Mentioned in this NYT Style Magazine profile:

"Dean has proposed sidestepping the law entirely and instead introducing an option for collectors selling a work through an auction house or gallery to simply check a box — yes or no (he’s been referring to it unofficially as 'the Dean Choice') — to indicate whether they’d like to give a percentage of the sale to the artist. He suggests that 3 to 5 percent is a fair commission. …

"'If you’re really a patron,' he continues, 'and really a collector, you’re gonna say yes. And I feel that in the first year we introduce this option, 30 percent are gonna say yes. And then the year after that it will be 60 percent, and then it will just keep going up from there, and then we won’t even need a rule. It will just be the thing to do. People are gonna want to check yes because the artists will know if they don’t — if they didn’t do the right thing.'"

Sunday, February 17, 2019

"Yoo’s response paints her former employer’s lawsuit as a case of sour grapes."


Background here.

Tell me again about the public trust (1960 Rothko edition)

SFMoMA is selling a 1960 Rothko painting at Sotheby's in May.  It's expected to sell for $35-50 million.

Now, you may think this significant work by this significant artist, having fallen under the aegis of a museum, is held in the public trust, to be accessible to present and future generations.  But clearly:  not the case.

And you may think potential future donors to the museum, upon hearing this news, might ask themselves "Why should I give this to you? What guarantee do I have that you're not going to sell this tomorrow?"  But again:  nope.

How hard would it be for people to just admit that all the "public trust" talk is a bunch of bullshit and replace it with a rule that says museums are permitted to sell work if but only if they have a good reason for doing so?  (In this case, the good reason proffered is to diversify its holdings, to "address art historical gaps like works by women and people of color.")

Thursday, February 14, 2019

Thirty Months for Mary Boone (UPDATED 2X)

Story here.  Background here.

UPDATE:  Jerry Saltz still thinks she shouldn't have gotten any jail time:  "You all know where I stood on this.   Make her pay it all back.  Sentence her.  But not jail time.  So for me it seems harsh."  And Paddy Johnson still begs to differ.

And here is Nate Freeman on The Rise and Fall of Mary Boone.

UPDATE 2:  She's closing her gallery.

Tuesday, January 29, 2019

Tell me again about the public trust (Zao Wou-Ki "masterwork" edition)

The Guggenheim is deaccessioning a 1958 Zao Wou-Ki painting.  It's estimated at $7.7-10 million.

Because the sale proceeds will "go toward the museum's art fund," it's not the case that the work is held in the public trust, to be accessible to present and future generations.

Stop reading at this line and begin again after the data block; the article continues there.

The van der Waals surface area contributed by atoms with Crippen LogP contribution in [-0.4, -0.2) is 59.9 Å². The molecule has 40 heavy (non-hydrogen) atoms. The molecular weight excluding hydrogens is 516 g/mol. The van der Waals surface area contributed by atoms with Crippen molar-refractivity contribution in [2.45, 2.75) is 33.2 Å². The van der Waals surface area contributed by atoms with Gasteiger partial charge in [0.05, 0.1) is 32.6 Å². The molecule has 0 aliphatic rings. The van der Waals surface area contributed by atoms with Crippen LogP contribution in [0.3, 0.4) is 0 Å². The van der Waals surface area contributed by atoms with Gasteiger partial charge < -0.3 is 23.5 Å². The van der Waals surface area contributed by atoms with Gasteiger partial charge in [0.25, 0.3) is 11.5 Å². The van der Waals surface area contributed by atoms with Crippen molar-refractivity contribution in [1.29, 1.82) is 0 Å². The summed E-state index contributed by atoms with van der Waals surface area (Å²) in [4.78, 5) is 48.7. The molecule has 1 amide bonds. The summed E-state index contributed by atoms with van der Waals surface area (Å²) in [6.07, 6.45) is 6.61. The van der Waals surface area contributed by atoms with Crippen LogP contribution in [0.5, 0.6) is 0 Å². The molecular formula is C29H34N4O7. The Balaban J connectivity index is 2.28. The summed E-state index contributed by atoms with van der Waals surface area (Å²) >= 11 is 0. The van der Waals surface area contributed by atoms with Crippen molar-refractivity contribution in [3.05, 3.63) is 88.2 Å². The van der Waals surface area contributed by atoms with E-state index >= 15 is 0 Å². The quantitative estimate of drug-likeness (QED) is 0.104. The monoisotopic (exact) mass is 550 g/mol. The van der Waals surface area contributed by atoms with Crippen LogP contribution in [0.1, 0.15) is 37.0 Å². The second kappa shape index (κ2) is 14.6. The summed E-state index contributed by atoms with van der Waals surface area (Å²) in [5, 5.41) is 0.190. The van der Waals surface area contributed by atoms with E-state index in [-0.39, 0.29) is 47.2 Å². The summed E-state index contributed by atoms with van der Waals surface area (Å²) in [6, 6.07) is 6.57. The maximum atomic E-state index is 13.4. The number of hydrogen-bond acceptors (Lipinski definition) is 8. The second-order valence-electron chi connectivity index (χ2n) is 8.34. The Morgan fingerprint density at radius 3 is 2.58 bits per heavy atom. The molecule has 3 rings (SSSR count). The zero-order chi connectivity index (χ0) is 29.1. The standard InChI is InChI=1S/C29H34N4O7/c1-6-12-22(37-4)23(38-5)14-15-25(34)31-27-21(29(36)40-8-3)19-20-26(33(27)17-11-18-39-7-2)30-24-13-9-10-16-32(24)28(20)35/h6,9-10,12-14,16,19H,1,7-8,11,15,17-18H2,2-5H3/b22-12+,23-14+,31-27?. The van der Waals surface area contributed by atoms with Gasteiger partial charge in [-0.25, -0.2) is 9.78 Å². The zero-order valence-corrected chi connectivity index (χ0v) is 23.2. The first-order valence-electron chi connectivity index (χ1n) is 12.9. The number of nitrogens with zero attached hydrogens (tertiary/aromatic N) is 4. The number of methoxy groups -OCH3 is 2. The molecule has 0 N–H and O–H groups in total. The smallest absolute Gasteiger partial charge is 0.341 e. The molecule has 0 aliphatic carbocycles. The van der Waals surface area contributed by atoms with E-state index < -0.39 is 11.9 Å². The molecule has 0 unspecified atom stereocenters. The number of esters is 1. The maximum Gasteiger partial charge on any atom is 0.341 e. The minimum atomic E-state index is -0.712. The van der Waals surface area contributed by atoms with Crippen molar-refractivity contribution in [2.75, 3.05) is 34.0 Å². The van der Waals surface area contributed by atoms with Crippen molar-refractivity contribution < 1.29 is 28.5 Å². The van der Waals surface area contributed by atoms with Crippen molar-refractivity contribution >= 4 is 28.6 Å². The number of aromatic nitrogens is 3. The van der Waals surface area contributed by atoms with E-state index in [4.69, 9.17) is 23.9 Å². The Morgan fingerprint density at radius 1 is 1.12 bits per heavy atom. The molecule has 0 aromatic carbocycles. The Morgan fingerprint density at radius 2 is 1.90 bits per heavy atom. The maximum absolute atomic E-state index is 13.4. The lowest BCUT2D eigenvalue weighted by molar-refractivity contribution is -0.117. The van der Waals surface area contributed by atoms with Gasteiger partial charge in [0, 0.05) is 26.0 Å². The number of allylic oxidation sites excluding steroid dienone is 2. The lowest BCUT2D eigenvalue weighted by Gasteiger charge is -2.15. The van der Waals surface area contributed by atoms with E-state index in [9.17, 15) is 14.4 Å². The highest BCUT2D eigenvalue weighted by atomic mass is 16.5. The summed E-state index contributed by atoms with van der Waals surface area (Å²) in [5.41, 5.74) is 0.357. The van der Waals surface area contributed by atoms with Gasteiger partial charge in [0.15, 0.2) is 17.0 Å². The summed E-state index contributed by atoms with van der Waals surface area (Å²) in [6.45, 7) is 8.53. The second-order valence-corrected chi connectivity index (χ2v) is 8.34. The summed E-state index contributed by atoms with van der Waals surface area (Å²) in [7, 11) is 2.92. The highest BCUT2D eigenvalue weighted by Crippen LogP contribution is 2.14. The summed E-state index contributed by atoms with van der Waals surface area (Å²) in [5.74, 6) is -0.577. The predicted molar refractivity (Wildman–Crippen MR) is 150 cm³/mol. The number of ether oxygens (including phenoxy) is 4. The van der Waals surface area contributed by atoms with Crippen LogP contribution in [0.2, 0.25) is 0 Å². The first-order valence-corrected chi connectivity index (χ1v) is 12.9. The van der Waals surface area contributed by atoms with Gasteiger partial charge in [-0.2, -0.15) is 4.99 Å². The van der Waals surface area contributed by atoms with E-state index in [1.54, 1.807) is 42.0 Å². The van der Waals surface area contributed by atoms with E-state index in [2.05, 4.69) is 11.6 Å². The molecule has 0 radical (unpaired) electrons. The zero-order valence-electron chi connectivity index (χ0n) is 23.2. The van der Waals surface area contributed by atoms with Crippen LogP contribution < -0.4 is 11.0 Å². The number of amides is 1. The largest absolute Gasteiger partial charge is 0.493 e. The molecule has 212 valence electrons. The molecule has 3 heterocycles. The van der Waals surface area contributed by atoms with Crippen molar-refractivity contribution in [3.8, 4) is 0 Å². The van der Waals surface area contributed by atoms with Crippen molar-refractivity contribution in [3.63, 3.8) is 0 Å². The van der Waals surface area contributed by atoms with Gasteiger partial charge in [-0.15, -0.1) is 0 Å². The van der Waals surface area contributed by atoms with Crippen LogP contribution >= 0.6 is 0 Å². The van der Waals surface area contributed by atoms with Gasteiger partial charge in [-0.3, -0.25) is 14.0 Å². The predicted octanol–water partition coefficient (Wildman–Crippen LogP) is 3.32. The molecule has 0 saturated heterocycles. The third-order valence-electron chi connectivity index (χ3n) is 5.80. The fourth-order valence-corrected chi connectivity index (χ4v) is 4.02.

Judge and Mrs. Samuel I. Rosenman bought the work and donated it to the Guggenheim in 1964 but, again because the sale proceeds will go towards the museum's art fund, it's not the case that potential future donors will say "Why should I give this to you? What guarantee do I have that you're not going to sell this tomorrow?"  Collectors don't say that when sales proceeds go to buy more art.  That's a well-established empirical fact.

So, so very ethical.

Saturday, January 19, 2019

"An artist resale royalty is fair in principle for all visual artists. It would also address lingering inequities born of racism and allow the families of artists excluded from the art market to be appropriately recompensed." (UPDATED)

Maxwell Anderson had a recent piece in The Art Newspaper arguing in favor of resale royalty legislation, which he says "is expected to be reintroduced" in the new Congress.

One of the arguments people often make against the resale royalty is that it's not necessary:  that artists whose prices go significantly up reap the benefit of that when they sell their own work.  Anderson points out that one group of artists that's not always true for is "historically disadvantaged artists who have been left out of the American canon of art for reasons of race, gender or other socio-economic limitations. This is especially true of the many artists who lack representation or a presence in the art market until the end of their careers or posthumously."  For example:  "Consider the Gee’s Bend quilters of Alabama: with no access to the gallery system, many of their artworks were purchased by Atlanta collector William S. Arnett at a time when no viable market existed for their work. … Like many artists, the value of the quilt makers’ works has increased over time. But many of the artists have either passed away or are no longer producing works, and thus an improved market came too late to benefit them in their prime. One could cite many examples of this discrepancy throughout history."